Unique on the subcontinent for the wealth of its natural resources, the state of Kerala is bordered by the tropical forests of the Western Ghats Mountains on the east, and the Indian Ocean on the west, where the shores of the Malabar Coast stretch for over 500 km along the azure waters of the Arabian Sea.
Here, a combination of humid equatorial tropical climate and unique geographical features creates a remarkable variety of ecosystems with exceptional concentrations of plants and animal species that make Kerala one of the world’s richest biodiversity areas.
Cloaked by lush tropical vegetation, ‘Malabar’, as the region has been known historically, harbours, just in the Western Ghats, 27% of India’s plant species, 1800 of which are native to here.
Amongst them, a slender vine that thrives in the undergrowth of the monsoon forests, bears a fruit so desirable that in its pursuit, thousands of unimaginably long voyages have been launched: black pepper – the undisputed ‘King of Spices’.
Home to the world’s most traded spice, as well as 1600 species of plants that are found nowhere else in the world, Kerala is a tropical heaven with an intriguing history forged by an age-old tradition of contact with the rest of the globe, that offers superbly varied photographic opportunities.
From the emerald green of the Cardamom Hills, to the shimmering waterways of the Backwaters; from tropical forests, to ancient rituals and colonial architecture, Kerala is a singularly beautiful land, with a vibrant, cosmopolitan culture shaped by millennia of international trade and the multicultural links that grew alongside it.
It is this rich tapestry of sheer natural splendour and cosmopolitanism that forms the subject of the Pepper Coast Photography Expedition™.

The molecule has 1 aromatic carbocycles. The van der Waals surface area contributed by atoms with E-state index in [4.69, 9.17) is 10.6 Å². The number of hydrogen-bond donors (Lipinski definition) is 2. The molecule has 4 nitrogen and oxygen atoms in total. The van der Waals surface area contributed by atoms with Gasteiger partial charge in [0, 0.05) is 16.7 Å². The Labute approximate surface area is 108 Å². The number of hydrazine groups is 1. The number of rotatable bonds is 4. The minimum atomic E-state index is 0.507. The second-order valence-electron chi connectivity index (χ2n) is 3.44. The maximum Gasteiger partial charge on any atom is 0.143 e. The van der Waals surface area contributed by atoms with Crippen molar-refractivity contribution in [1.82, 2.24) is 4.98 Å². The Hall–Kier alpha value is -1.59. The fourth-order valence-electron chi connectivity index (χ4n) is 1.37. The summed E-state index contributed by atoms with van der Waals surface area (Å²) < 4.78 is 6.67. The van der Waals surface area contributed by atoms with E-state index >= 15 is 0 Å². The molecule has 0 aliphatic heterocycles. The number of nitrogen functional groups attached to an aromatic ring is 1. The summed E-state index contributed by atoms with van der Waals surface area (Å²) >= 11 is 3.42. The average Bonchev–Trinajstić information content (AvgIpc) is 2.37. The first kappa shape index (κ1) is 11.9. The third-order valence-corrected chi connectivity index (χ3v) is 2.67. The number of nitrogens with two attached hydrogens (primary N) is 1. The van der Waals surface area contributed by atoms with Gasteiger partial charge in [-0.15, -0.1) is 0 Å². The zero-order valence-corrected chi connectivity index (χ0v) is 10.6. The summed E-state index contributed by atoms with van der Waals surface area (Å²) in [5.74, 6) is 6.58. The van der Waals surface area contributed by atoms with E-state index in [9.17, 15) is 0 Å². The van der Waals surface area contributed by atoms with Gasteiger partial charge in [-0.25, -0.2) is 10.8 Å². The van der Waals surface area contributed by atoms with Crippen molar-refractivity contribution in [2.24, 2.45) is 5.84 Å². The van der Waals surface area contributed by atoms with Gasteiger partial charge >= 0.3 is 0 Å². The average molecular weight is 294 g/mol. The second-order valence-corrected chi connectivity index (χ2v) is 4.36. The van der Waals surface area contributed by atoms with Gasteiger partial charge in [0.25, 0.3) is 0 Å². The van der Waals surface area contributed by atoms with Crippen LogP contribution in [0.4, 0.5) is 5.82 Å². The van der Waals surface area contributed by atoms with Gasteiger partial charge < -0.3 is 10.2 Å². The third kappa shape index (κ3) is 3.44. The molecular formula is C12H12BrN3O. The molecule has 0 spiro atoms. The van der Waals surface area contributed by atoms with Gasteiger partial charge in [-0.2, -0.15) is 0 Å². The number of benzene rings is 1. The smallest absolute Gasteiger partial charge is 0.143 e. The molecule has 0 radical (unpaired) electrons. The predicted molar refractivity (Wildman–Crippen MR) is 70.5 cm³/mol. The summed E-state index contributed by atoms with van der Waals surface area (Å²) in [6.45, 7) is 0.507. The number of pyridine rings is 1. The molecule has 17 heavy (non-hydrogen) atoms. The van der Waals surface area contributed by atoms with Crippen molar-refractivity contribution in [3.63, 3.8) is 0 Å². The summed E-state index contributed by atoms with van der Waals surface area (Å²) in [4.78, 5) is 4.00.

One the oldest articles of commerce known to man, true pepper, as black pepper is also known, has been shipped from one end of the Earth to the other since antiquity, creating one of the first and most enduring links between Asia and Europe and, according to some, giving birth to the modern age of global trade.
It was a voracious appetite for this ‘black gold’ and the vast profits that came with its trade that triggered the earliest voyages of the Age of Discovery, and the global mapping of the world that came in their wake.
The most exceptional and historically significant of the spices, Piper nigrum (‘black pepper’ as the Romans knew it) is indigenous to the jungles of the Western Ghats, where an even balance of light, warmth, and humidity promotes the pungent, biting flavour that, according to connoisseurs, makes it the finest pepper in the world.
The keystone of Malabar’s wealth since 3000 B.C., pepper travelled from here, together with cardamom, cinnamon, sandalwood, sesame, turmeric, and a whole host of luxury items that could only be paid for in gold, on the longest trade route of the ancient world, over a vast network of sea and land routes that connected China with the Mediterranean.